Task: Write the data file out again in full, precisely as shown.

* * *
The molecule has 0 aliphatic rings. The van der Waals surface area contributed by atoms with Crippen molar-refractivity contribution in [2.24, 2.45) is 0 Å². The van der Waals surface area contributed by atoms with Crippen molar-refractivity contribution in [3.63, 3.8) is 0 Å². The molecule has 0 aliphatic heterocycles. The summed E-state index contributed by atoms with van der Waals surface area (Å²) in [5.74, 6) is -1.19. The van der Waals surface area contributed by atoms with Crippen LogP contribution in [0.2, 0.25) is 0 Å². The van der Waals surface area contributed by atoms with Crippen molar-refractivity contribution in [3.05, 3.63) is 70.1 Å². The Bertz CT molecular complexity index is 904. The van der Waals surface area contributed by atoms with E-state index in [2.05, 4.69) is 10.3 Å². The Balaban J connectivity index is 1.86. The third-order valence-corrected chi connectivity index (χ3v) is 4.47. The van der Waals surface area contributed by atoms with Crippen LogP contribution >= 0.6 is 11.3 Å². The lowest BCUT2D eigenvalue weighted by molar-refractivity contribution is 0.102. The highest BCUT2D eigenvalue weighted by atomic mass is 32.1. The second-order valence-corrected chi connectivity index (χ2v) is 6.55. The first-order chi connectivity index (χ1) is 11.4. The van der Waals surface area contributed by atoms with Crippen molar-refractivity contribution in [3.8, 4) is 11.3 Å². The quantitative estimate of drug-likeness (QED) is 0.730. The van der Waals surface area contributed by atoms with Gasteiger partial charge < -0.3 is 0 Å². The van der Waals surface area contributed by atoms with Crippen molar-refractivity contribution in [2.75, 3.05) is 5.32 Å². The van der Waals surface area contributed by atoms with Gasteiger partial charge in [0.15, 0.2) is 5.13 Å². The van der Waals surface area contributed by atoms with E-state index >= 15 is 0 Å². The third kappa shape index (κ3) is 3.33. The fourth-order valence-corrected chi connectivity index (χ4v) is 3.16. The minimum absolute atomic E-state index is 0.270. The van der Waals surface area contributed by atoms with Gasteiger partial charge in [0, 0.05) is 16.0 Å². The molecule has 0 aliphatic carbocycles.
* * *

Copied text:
The molecule has 0 aliphatic rings. The van der Waals surface area contributed by atoms with Crippen molar-refractivity contribution in [2.24, 2.45) is 0 Å². The van der Waals surface area contributed by atoms with Crippen molar-refractivity contribution in [3.63, 3.8) is 0 Å². The molecule has 0 aliphatic heterocycles. The summed E-state index contributed by atoms with van der Waals surface area (Å²) in [5.74, 6) is -1.19. The van der Waals surface area contributed by atoms with Crippen LogP contribution in [0.2, 0.25) is 0 Å². The van der Waals surface area contributed by atoms with Crippen molar-refractivity contribution in [3.05, 3.63) is 70.1 Å². The Bertz CT molecular complexity index is 904. The van der Waals surface area contributed by atoms with E-state index in [2.05, 4.69) is 10.3 Å². The Balaban J connectivity index is 1.86. The third-order valence-corrected chi connectivity index (χ3v) is 4.47. The van der Waals surface area contributed by atoms with Crippen LogP contribution >= 0.6 is 11.3 Å². The lowest BCUT2D eigenvalue weighted by molar-refractivity contribution is 0.102. The highest BCUT2D eigenvalue weighted by atomic mass is 32.1. The second-order valence-corrected chi connectivity index (χ2v) is 6.55. The first-order chi connectivity index (χ1) is 11.4. The van der Waals surface area contributed by atoms with Crippen molar-refractivity contribution in [3.8, 4) is 11.3 Å². The quantitative estimate of drug-likeness (QED) is 0.730. The van der Waals surface area contributed by atoms with Gasteiger partial charge < -0.3 is 0 Å². The van der Waals surface area contributed by atoms with Crippen molar-refractivity contribution in [2.75, 3.05) is 5.32 Å². The van der Waals surface area contributed by atoms with Gasteiger partial charge in [0.15, 0.2) is 5.13 Å². The van der Waals surface area contributed by atoms with E-state index >= 15 is 0 Å². The third kappa shape index (κ3) is 3.33. The fourth-order valence-corrected chi connectivity index (χ4v) is 3.16. The minimum absolute atomic E-state index is 0.270. The van der Waals surface area contributed by atoms with Gasteiger partial charge in [0, 0.05) is 16.0 Å². The molecule has 0 aliphatic carbocycles.